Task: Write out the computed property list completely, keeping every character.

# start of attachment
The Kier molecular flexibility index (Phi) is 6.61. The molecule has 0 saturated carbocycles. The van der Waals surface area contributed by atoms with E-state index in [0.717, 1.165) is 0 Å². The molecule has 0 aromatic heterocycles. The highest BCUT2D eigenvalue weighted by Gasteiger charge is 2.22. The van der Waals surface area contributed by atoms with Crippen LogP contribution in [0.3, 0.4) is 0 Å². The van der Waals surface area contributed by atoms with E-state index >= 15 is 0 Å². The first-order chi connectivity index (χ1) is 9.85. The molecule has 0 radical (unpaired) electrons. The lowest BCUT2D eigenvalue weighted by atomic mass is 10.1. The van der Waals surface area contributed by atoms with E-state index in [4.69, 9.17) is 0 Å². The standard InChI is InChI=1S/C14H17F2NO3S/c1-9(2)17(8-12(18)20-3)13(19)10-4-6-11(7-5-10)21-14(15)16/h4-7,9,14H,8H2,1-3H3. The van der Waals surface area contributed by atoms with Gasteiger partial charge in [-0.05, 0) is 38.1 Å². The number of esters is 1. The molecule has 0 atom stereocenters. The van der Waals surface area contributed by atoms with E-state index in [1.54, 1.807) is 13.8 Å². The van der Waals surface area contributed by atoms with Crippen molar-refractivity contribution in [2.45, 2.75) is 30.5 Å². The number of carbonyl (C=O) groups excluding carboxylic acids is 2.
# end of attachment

The Kier molecular flexibility index (Phi) is 6.61. The molecule has 0 saturated carbocycles. The van der Waals surface area contributed by atoms with E-state index in [0.717, 1.165) is 0 Å². The molecule has 0 aromatic heterocycles. The highest BCUT2D eigenvalue weighted by Gasteiger charge is 2.22. The van der Waals surface area contributed by atoms with Crippen LogP contribution in [0.3, 0.4) is 0 Å². The van der Waals surface area contributed by atoms with E-state index >= 15 is 0 Å². The first-order chi connectivity index (χ1) is 9.85. The molecule has 0 radical (unpaired) electrons. The lowest BCUT2D eigenvalue weighted by atomic mass is 10.1. The van der Waals surface area contributed by atoms with E-state index in [4.69, 9.17) is 0 Å². The standard InChI is InChI=1S/C14H17F2NO3S/c1-9(2)17(8-12(18)20-3)13(19)10-4-6-11(7-5-10)21-14(15)16/h4-7,9,14H,8H2,1-3H3. The van der Waals surface area contributed by atoms with Gasteiger partial charge in [-0.05, 0) is 38.1 Å². The number of esters is 1. The molecule has 0 atom stereocenters. The van der Waals surface area contributed by atoms with E-state index in [1.54, 1.807) is 13.8 Å². The van der Waals surface area contributed by atoms with Crippen molar-refractivity contribution in [2.45, 2.75) is 30.5 Å². The number of carbonyl (C=O) groups excluding carboxylic acids is 2.